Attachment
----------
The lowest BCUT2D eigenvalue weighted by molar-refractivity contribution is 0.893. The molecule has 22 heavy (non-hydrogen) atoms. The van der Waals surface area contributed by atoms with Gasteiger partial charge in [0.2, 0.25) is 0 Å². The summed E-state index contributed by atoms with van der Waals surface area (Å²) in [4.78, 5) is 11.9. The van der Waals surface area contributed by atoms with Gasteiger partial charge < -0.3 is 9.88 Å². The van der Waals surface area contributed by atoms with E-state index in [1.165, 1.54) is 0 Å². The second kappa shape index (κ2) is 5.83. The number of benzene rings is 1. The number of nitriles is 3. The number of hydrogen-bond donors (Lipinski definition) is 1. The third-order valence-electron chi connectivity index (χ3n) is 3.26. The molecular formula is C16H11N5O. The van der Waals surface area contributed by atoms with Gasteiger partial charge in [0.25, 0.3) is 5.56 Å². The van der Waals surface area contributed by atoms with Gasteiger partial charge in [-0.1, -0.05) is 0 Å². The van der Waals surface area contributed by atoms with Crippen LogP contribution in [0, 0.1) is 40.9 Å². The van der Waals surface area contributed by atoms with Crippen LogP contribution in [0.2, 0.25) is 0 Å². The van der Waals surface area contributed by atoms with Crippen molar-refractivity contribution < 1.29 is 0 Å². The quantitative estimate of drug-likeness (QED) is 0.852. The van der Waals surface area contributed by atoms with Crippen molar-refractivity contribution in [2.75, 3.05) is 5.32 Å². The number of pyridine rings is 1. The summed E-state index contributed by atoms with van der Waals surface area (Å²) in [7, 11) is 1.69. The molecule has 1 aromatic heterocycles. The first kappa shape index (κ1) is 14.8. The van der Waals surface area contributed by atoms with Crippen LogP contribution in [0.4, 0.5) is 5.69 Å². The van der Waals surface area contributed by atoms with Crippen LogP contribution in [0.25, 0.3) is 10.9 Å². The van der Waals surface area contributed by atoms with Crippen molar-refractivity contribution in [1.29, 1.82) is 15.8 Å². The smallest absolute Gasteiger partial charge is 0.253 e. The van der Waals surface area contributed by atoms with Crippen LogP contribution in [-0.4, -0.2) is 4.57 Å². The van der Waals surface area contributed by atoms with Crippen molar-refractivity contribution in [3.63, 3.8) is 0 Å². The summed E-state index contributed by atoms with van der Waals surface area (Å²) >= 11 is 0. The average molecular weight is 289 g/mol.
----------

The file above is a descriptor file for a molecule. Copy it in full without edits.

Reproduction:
The lowest BCUT2D eigenvalue weighted by molar-refractivity contribution is 0.893. The molecule has 22 heavy (non-hydrogen) atoms. The van der Waals surface area contributed by atoms with Gasteiger partial charge in [0.2, 0.25) is 0 Å². The summed E-state index contributed by atoms with van der Waals surface area (Å²) in [4.78, 5) is 11.9. The van der Waals surface area contributed by atoms with Gasteiger partial charge < -0.3 is 9.88 Å². The van der Waals surface area contributed by atoms with E-state index in [1.165, 1.54) is 0 Å². The second kappa shape index (κ2) is 5.83. The number of benzene rings is 1. The number of nitriles is 3. The number of hydrogen-bond donors (Lipinski definition) is 1. The third-order valence-electron chi connectivity index (χ3n) is 3.26. The molecular formula is C16H11N5O. The van der Waals surface area contributed by atoms with Gasteiger partial charge in [0.25, 0.3) is 5.56 Å². The van der Waals surface area contributed by atoms with Gasteiger partial charge in [-0.1, -0.05) is 0 Å². The van der Waals surface area contributed by atoms with Crippen LogP contribution in [0, 0.1) is 40.9 Å². The van der Waals surface area contributed by atoms with Crippen LogP contribution in [0.2, 0.25) is 0 Å². The van der Waals surface area contributed by atoms with Crippen molar-refractivity contribution < 1.29 is 0 Å². The quantitative estimate of drug-likeness (QED) is 0.852. The van der Waals surface area contributed by atoms with Crippen molar-refractivity contribution in [2.75, 3.05) is 5.32 Å². The number of pyridine rings is 1. The summed E-state index contributed by atoms with van der Waals surface area (Å²) in [7, 11) is 1.69. The molecule has 1 aromatic heterocycles. The first kappa shape index (κ1) is 14.8. The van der Waals surface area contributed by atoms with Crippen LogP contribution in [0.4, 0.5) is 5.69 Å². The van der Waals surface area contributed by atoms with Crippen LogP contribution in [0.25, 0.3) is 10.9 Å². The van der Waals surface area contributed by atoms with Crippen molar-refractivity contribution in [1.29, 1.82) is 15.8 Å². The smallest absolute Gasteiger partial charge is 0.253 e. The van der Waals surface area contributed by atoms with Crippen LogP contribution in [-0.4, -0.2) is 4.57 Å². The van der Waals surface area contributed by atoms with Crippen molar-refractivity contribution in [3.63, 3.8) is 0 Å². The summed E-state index contributed by atoms with van der Waals surface area (Å²) >= 11 is 0. The average molecular weight is 289 g/mol.